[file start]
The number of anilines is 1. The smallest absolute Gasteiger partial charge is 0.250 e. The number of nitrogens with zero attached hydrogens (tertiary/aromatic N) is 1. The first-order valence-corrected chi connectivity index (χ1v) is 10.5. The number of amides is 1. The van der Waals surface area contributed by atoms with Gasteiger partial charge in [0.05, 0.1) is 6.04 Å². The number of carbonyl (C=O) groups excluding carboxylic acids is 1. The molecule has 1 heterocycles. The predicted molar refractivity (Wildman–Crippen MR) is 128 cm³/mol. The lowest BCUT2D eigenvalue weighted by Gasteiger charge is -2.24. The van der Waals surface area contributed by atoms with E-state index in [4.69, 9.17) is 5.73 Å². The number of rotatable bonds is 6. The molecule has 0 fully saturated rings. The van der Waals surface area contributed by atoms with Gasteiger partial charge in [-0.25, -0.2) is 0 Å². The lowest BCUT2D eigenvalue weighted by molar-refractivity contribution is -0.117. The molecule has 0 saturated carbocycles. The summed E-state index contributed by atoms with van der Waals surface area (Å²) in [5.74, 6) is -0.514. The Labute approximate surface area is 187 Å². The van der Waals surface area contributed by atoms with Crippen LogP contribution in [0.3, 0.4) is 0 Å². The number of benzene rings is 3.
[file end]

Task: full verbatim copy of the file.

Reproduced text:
The number of anilines is 1. The smallest absolute Gasteiger partial charge is 0.250 e. The number of nitrogens with zero attached hydrogens (tertiary/aromatic N) is 1. The first-order valence-corrected chi connectivity index (χ1v) is 10.5. The number of amides is 1. The van der Waals surface area contributed by atoms with Gasteiger partial charge in [0.05, 0.1) is 6.04 Å². The number of carbonyl (C=O) groups excluding carboxylic acids is 1. The molecule has 1 heterocycles. The predicted molar refractivity (Wildman–Crippen MR) is 128 cm³/mol. The lowest BCUT2D eigenvalue weighted by Gasteiger charge is -2.24. The van der Waals surface area contributed by atoms with E-state index in [4.69, 9.17) is 5.73 Å². The number of rotatable bonds is 6. The molecule has 0 fully saturated rings. The van der Waals surface area contributed by atoms with Gasteiger partial charge in [-0.25, -0.2) is 0 Å². The lowest BCUT2D eigenvalue weighted by molar-refractivity contribution is -0.117. The molecule has 0 saturated carbocycles. The summed E-state index contributed by atoms with van der Waals surface area (Å²) in [5.74, 6) is -0.514. The Labute approximate surface area is 187 Å². The van der Waals surface area contributed by atoms with Crippen LogP contribution in [0.3, 0.4) is 0 Å². The number of benzene rings is 3.